Hong Kong Basic Law

Hong Kong must enact Article 23 national security law on its own – or risk China imposing one on it

Mike Rowse says the group of lawyers, academics and politicians that monitored the government’s botched attempt to introduce it in 2003 – which included current Exco member Ronny Tong – should be the ones drafting it

PUBLISHED : Sunday, 17 December, 2017, 12:47pm
UPDATED : Sunday, 17 December, 2017, 4:08pm

It is time to cut the Gordian knot and work out a way forward on Hong Kong’s national security legislation. I have in mind a group of people unusually qualified for the job.

Hong Kong has a clear constitutional duty as set out in its Basic Law. Article 23 says that the city “shall enact laws on its own” to prohibit any act of treason, secession, sedition, subversion against the central government, or theft of state secrets. Further, it must prohibit foreign political organisations from conducting political activities in the region, and political organisations from establishing ties with foreign political organisations.

Beijing must feel exasperated that 20 years after the Basic Law came into effect, nothing has been done.

What is the Basic Law of Hong Kong?

Judging by recent remarks from senior officials such as Li Fei, patience is wearing thin up north and there must be a temptation for them to say “enough is enough – if you don’t want to do the job, we’ll do it for you. The mainland law on these matters now applies to you”.

It would be hard to blame the central authorities: in their eyes, the phrase “on its own” was a huge concession to the special administrative region and we’ve done nothing with it.

The best way to describe the local administration is that it is still suffering post-traumatic stress disorder from the events of 2003. The administration at the time prepared a pretty draconian draft law.

Some lawyers, politicians and academics formed an ad hoc Article 23 Concern Group, which studied international practice in these areas and suggested considerable changes. The government accepted some suggestions, but doubters wanted a full public consultation on the legislation, which the administration was not willing to concede.

When the government said it would press ahead, the Liberal Party withdrew its support, half a million people showed up peacefully in the streets, the secretary for security resigned and the legislative process was halted.

Fear and loathing: which way forward for Article 23 national security law in face of stiff opposition in Hong Kong?

Where does that leave us? There is nobody the opposition trusts to draft legislation in this area, yet its acquiescence if not outright support is required if the law is to be promulgated without provoking unrest.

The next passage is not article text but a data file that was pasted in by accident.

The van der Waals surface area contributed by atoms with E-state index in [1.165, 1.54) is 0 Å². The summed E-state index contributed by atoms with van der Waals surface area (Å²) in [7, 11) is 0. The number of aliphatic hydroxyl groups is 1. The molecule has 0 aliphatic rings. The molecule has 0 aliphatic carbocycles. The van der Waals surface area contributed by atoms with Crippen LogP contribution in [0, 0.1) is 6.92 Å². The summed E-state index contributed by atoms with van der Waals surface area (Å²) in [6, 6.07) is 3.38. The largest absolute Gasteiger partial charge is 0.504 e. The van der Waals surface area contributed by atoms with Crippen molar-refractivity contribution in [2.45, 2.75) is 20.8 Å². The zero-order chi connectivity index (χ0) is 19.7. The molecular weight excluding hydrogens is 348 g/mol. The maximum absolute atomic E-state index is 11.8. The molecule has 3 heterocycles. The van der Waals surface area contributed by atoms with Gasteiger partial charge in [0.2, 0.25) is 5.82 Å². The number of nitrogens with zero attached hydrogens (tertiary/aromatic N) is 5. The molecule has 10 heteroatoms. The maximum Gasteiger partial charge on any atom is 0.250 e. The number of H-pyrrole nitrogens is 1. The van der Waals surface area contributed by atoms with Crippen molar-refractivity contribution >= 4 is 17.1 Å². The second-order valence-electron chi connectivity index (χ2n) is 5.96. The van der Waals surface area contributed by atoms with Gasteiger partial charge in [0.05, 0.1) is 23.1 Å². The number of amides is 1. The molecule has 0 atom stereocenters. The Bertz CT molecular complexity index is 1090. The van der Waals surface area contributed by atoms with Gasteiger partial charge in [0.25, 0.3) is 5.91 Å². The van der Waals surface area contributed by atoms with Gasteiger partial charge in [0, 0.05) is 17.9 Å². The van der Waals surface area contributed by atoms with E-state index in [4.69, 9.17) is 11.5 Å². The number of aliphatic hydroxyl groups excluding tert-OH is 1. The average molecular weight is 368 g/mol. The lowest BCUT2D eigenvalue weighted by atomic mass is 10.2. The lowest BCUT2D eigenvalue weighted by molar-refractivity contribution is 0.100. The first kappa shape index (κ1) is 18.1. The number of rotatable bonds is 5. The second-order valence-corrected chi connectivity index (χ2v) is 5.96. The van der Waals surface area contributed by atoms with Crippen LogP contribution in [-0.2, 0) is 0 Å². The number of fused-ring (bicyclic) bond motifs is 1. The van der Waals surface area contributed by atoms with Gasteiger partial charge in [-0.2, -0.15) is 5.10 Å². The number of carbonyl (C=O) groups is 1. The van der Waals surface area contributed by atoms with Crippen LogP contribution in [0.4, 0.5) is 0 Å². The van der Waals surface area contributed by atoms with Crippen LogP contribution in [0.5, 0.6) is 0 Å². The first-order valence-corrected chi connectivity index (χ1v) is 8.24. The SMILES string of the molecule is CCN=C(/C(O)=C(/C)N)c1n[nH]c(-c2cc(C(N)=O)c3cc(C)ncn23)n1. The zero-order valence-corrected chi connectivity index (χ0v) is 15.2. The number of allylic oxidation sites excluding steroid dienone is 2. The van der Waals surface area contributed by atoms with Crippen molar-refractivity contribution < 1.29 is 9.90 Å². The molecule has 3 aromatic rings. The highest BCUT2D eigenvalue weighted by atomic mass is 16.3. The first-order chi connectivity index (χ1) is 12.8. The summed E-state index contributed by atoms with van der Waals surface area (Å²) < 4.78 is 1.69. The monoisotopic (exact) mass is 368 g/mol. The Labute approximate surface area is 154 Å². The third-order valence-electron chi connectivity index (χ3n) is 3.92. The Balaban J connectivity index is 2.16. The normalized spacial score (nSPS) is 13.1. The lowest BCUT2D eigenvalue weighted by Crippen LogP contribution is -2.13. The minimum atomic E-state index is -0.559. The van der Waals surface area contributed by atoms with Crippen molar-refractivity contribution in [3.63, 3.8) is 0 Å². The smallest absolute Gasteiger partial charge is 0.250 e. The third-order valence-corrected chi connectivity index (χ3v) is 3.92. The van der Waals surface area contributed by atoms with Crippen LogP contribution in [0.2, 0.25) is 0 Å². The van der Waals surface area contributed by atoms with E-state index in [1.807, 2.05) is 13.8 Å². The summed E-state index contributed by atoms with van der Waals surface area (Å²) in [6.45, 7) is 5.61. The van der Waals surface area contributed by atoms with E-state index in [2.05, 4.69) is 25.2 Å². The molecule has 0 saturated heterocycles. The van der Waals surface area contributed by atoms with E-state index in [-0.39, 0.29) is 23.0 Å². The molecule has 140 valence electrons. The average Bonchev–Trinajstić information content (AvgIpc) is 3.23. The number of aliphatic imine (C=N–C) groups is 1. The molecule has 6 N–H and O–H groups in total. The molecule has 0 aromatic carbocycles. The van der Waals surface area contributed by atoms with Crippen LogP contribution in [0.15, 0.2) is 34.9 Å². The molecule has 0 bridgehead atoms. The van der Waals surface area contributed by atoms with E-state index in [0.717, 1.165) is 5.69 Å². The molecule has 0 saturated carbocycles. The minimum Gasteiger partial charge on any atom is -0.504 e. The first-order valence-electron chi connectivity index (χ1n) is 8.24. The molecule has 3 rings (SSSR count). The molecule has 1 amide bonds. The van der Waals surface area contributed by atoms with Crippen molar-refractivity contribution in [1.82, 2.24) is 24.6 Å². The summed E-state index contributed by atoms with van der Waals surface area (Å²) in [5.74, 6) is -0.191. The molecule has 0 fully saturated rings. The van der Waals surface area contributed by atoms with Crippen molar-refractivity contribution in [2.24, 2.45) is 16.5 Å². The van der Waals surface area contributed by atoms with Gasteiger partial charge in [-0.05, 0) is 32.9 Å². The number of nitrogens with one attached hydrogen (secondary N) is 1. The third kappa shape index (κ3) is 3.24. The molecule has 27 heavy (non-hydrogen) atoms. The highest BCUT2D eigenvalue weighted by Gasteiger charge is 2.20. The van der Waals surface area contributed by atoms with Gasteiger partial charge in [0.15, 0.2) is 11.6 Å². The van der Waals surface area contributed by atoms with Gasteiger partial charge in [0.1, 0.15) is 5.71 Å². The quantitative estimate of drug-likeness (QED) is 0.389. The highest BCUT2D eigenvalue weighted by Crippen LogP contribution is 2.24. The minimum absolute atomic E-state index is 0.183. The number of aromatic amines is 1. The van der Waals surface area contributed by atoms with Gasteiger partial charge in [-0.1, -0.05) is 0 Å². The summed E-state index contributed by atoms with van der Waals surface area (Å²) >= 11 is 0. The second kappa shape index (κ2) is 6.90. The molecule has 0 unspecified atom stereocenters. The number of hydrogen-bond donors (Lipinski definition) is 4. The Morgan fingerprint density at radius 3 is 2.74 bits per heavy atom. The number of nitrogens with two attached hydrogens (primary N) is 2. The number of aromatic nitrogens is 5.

Now comes the suggestion: members of the concern croup included such legal luminaries as Audrey Eu Yuet-mee, Alan Leong Kah-kit and – wait for it – recently appointed Executive Council member Ronny Tong Ka-wah. So why don’t they reconvene the group and draft their own legislation?

To make the process smoother, rather than being comprehensive and covering all elements of Article 23, maybe it could cover a few of the more straightforward ones first.

Hong Kong does need to revisit Article 23 – not to criminalise calls for independence, but to modernise our outdated sedition laws

National security laws must do justice to Hong Kong

I have floated this idea privately and publicly. Several counter-arguments have been advanced. One is that the process will be like trade negotiations and if you go first with your ideal version, then all discussion will be moving away from it towards the other side’s position.

I do not find this argument compelling: starting with an ideal version then forcing the other side to justify in full public view deviating from that position is surely superior to starting with a more severe draft, then trying to claw back concessions.

How Article 23 security law could help Hong Kong’s pan-democrats win political reform bargain

Another counter-argument is that what is in the law is less important than how it is implemented. It may be correct but not an argument for not making the legislation as fair and reasonable as possible. After all, would we rather the police and the courts were operating under the aegis of a bad law or a good one?

Finally, there is the argument that Article 23 is the “third rail” of Hong Kong politics and whoever touches it will be electrocuted. There is some truth in that.

But an alternative possibility is that if a group is seen to be acting responsibly and getting a dangerous monkey off the back of Hong Kong people, its members will earn respect.

In a situation where doing nothing is not an option and the alternatives are worse, that is a chance worth taking.

Mike Rowse is the CEO of Treloar Enterprises. [email protected]